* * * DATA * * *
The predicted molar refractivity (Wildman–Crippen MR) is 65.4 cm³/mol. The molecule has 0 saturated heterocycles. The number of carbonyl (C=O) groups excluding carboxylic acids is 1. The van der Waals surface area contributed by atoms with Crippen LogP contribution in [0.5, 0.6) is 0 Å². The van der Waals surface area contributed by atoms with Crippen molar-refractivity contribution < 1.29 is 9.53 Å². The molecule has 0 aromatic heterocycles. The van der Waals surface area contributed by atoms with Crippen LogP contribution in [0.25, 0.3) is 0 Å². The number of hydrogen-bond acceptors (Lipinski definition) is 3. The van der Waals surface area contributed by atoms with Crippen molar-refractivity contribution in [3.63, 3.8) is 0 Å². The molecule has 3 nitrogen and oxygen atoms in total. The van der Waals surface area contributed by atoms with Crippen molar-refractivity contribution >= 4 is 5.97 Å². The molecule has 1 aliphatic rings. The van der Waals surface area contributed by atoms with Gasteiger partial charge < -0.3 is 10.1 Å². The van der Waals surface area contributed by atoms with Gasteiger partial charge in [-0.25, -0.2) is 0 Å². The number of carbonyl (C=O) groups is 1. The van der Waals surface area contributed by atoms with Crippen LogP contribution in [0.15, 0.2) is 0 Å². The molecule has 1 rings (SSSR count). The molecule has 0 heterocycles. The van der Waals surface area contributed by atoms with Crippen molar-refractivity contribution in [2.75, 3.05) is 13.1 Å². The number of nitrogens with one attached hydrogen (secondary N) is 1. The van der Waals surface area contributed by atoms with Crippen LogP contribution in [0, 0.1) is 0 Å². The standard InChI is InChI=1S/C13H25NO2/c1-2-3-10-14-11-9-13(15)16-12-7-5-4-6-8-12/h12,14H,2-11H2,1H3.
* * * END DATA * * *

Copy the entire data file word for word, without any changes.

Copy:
The predicted molar refractivity (Wildman–Crippen MR) is 65.4 cm³/mol. The molecule has 0 saturated heterocycles. The number of carbonyl (C=O) groups excluding carboxylic acids is 1. The van der Waals surface area contributed by atoms with Crippen LogP contribution in [0.5, 0.6) is 0 Å². The van der Waals surface area contributed by atoms with Crippen molar-refractivity contribution < 1.29 is 9.53 Å². The molecule has 0 aromatic heterocycles. The van der Waals surface area contributed by atoms with Crippen LogP contribution in [0.25, 0.3) is 0 Å². The number of hydrogen-bond acceptors (Lipinski definition) is 3. The van der Waals surface area contributed by atoms with Crippen molar-refractivity contribution in [3.63, 3.8) is 0 Å². The molecule has 3 nitrogen and oxygen atoms in total. The van der Waals surface area contributed by atoms with Crippen molar-refractivity contribution >= 4 is 5.97 Å². The molecule has 1 aliphatic rings. The van der Waals surface area contributed by atoms with Gasteiger partial charge < -0.3 is 10.1 Å². The van der Waals surface area contributed by atoms with Gasteiger partial charge in [-0.25, -0.2) is 0 Å². The number of carbonyl (C=O) groups is 1. The van der Waals surface area contributed by atoms with Crippen LogP contribution in [0.15, 0.2) is 0 Å². The molecule has 1 rings (SSSR count). The molecule has 0 heterocycles. The van der Waals surface area contributed by atoms with Crippen molar-refractivity contribution in [2.75, 3.05) is 13.1 Å². The number of nitrogens with one attached hydrogen (secondary N) is 1. The van der Waals surface area contributed by atoms with Crippen LogP contribution in [0, 0.1) is 0 Å². The standard InChI is InChI=1S/C13H25NO2/c1-2-3-10-14-11-9-13(15)16-12-7-5-4-6-8-12/h12,14H,2-11H2,1H3.